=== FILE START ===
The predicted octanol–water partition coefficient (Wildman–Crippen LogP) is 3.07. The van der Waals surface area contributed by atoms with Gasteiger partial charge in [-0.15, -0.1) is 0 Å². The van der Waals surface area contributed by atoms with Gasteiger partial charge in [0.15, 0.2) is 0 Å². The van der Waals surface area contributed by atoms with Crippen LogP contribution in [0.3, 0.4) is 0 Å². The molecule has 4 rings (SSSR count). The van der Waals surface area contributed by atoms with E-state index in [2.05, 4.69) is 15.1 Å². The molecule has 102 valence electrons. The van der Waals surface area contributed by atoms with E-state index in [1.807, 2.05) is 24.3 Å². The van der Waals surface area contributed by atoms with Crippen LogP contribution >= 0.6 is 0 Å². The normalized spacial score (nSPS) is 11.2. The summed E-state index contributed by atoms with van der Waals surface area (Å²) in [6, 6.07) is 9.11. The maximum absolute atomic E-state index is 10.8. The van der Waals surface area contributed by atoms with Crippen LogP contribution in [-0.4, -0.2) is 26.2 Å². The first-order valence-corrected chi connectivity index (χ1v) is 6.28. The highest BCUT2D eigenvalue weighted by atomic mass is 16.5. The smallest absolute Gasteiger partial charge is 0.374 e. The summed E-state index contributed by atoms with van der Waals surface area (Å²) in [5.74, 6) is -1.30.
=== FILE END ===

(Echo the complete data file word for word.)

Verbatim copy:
The predicted octanol–water partition coefficient (Wildman–Crippen LogP) is 3.07. The van der Waals surface area contributed by atoms with Gasteiger partial charge in [-0.15, -0.1) is 0 Å². The van der Waals surface area contributed by atoms with Gasteiger partial charge in [0.15, 0.2) is 0 Å². The van der Waals surface area contributed by atoms with Crippen LogP contribution in [0.3, 0.4) is 0 Å². The molecule has 4 rings (SSSR count). The van der Waals surface area contributed by atoms with E-state index in [2.05, 4.69) is 15.1 Å². The molecule has 102 valence electrons. The van der Waals surface area contributed by atoms with E-state index in [1.807, 2.05) is 24.3 Å². The van der Waals surface area contributed by atoms with Crippen LogP contribution >= 0.6 is 0 Å². The normalized spacial score (nSPS) is 11.2. The summed E-state index contributed by atoms with van der Waals surface area (Å²) in [6, 6.07) is 9.11. The maximum absolute atomic E-state index is 10.8. The van der Waals surface area contributed by atoms with Crippen LogP contribution in [-0.4, -0.2) is 26.2 Å². The first-order valence-corrected chi connectivity index (χ1v) is 6.28. The highest BCUT2D eigenvalue weighted by atomic mass is 16.5. The smallest absolute Gasteiger partial charge is 0.374 e. The summed E-state index contributed by atoms with van der Waals surface area (Å²) in [5.74, 6) is -1.30.